Boston — There's something marvelously refreshing about original pieces of art in and around schools. But too few schools have enough; many, unfortunately, have none at all.
I don't mean the murals is done by children, or crayon drawings by primary pupils, or Halloween masks by pupils in upper elementary grades. I mean art by professional artists -- sculptors, etchers, water colorists, oil painters, charcoal sketchers, and so forth.
It's too late in the school year for most schools to add the acquisition of original works of art in the budget for 1981-1982.
But perhaps parent groups would be willing to help finance an art purchase for this year and make plans for the purchase of at least one work of art for the next school year.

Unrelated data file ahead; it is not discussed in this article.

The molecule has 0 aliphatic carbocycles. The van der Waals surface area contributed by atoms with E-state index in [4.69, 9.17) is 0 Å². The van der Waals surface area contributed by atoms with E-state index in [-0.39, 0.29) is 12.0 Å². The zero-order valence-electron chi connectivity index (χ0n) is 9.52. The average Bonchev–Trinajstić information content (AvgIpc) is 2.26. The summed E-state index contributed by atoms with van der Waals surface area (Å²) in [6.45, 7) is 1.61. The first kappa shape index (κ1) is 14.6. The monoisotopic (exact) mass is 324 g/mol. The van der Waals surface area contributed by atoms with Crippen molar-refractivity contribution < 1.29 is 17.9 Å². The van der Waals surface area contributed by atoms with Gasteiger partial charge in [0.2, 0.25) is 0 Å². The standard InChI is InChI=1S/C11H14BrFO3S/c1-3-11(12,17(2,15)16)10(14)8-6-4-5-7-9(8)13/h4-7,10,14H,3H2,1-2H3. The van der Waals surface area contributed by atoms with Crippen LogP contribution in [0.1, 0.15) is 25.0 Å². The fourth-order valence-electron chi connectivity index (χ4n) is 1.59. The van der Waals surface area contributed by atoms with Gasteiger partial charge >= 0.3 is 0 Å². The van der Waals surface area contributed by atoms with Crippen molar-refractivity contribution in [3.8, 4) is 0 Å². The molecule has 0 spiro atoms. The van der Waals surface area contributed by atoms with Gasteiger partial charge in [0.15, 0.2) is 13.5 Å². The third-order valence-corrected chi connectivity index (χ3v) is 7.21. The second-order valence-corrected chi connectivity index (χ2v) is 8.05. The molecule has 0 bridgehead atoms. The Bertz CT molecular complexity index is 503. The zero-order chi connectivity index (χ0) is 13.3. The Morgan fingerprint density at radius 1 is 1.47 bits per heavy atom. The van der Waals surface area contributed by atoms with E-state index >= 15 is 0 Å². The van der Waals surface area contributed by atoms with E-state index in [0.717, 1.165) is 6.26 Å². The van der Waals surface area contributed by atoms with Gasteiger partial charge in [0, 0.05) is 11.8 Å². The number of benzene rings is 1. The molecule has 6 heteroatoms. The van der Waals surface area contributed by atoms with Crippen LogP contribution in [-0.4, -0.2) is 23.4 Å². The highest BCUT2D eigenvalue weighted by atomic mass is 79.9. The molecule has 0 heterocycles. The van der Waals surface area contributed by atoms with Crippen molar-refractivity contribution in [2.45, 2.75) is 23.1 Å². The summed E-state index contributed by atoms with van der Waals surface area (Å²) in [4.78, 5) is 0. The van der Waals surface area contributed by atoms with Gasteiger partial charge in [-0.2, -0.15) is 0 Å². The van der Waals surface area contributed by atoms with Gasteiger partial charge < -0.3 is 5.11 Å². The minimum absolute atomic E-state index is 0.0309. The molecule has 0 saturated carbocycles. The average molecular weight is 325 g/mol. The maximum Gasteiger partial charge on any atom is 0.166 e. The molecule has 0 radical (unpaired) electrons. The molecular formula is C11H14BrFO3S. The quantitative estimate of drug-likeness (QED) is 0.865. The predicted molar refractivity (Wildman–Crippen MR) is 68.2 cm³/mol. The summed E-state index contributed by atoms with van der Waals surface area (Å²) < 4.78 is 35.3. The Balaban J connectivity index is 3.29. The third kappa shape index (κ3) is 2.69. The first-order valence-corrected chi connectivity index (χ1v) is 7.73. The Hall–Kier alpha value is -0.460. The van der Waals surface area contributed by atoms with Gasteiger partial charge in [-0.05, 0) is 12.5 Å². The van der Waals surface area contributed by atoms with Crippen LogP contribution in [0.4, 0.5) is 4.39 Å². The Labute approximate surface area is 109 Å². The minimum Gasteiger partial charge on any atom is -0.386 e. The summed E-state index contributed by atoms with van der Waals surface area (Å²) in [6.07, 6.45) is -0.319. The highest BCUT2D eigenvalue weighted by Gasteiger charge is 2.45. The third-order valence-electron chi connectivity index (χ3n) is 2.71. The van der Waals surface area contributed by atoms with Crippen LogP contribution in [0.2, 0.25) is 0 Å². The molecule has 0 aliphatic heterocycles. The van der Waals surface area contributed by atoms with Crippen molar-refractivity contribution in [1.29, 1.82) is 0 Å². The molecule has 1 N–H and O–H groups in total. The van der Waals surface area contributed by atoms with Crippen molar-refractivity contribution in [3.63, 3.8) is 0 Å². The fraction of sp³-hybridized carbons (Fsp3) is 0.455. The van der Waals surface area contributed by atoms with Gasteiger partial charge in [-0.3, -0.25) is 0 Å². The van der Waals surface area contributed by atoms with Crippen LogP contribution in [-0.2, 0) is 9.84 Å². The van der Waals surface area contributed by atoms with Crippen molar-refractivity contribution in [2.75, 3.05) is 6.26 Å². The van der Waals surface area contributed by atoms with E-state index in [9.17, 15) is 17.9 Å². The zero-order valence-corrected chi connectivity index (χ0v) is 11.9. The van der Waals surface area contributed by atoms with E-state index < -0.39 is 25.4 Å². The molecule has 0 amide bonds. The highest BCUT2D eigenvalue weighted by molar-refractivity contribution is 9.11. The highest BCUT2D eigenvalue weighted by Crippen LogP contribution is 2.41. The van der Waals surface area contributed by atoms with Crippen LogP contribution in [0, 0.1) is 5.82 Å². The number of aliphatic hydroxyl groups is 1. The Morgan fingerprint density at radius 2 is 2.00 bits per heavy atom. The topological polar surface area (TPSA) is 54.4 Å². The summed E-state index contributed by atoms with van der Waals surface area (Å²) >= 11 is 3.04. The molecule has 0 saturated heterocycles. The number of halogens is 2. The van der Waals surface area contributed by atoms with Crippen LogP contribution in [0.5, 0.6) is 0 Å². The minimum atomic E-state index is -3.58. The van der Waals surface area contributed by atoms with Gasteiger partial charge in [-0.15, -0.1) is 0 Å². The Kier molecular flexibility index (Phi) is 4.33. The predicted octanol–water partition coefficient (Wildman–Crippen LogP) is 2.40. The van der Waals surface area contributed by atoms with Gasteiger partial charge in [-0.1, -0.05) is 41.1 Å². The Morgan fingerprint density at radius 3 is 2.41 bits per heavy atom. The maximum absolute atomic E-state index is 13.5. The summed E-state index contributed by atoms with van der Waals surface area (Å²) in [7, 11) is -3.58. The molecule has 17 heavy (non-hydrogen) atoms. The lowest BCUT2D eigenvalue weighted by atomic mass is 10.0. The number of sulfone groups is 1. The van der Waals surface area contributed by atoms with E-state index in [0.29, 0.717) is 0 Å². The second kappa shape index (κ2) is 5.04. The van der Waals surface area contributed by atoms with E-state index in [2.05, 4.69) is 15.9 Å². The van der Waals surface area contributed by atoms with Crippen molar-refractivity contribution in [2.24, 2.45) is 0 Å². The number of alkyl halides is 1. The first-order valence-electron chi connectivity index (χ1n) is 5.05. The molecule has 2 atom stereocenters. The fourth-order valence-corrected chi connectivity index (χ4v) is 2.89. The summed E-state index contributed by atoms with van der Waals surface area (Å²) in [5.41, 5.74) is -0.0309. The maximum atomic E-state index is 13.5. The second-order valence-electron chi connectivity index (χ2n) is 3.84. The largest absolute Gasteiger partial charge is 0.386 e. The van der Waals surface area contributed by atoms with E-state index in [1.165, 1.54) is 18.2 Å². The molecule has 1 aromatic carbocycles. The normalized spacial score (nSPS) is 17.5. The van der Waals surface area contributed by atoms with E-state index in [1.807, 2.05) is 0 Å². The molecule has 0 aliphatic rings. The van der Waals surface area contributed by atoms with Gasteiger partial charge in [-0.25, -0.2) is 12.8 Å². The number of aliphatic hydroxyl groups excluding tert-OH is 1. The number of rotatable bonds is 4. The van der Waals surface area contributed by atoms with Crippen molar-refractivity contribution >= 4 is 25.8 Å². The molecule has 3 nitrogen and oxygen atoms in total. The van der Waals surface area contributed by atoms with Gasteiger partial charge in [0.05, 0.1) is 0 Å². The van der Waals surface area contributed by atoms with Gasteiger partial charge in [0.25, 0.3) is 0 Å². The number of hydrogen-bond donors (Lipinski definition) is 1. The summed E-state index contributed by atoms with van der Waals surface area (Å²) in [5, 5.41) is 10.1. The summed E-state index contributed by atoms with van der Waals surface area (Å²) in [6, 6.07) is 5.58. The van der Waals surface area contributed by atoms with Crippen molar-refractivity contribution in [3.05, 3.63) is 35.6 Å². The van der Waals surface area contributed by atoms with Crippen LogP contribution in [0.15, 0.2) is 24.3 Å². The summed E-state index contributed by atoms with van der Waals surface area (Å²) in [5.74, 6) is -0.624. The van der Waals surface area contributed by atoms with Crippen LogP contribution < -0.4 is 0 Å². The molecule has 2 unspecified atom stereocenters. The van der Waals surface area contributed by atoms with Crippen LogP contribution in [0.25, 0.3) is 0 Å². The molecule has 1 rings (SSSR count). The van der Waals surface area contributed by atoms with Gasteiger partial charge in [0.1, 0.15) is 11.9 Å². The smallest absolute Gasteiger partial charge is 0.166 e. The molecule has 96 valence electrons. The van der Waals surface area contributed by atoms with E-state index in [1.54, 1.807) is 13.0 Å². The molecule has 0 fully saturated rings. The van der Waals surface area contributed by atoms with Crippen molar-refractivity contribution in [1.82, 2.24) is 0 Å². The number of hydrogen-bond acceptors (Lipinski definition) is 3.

I suppose there are a few school environments where original works would not be safe from either vandals or thieves, and purchases in such environments may have to be for reproductions, or restricted to original art work done by older students.
But a great many schools should be able to display -- proudly -- original works by professional artists purchased or commissioned by the students themselves.
And I'm sure that bare walls of hall might be grand display spots for work by older students in the school district as well as for work done by students in local postsecondary institutions.
Our youngsters need to live with good art as they live with good music, good architecture, and good manners.
The more beautiful and ordered is their institutional world, the more beautiful and ordered they will want to be in their personal lives.
Next week: Independent study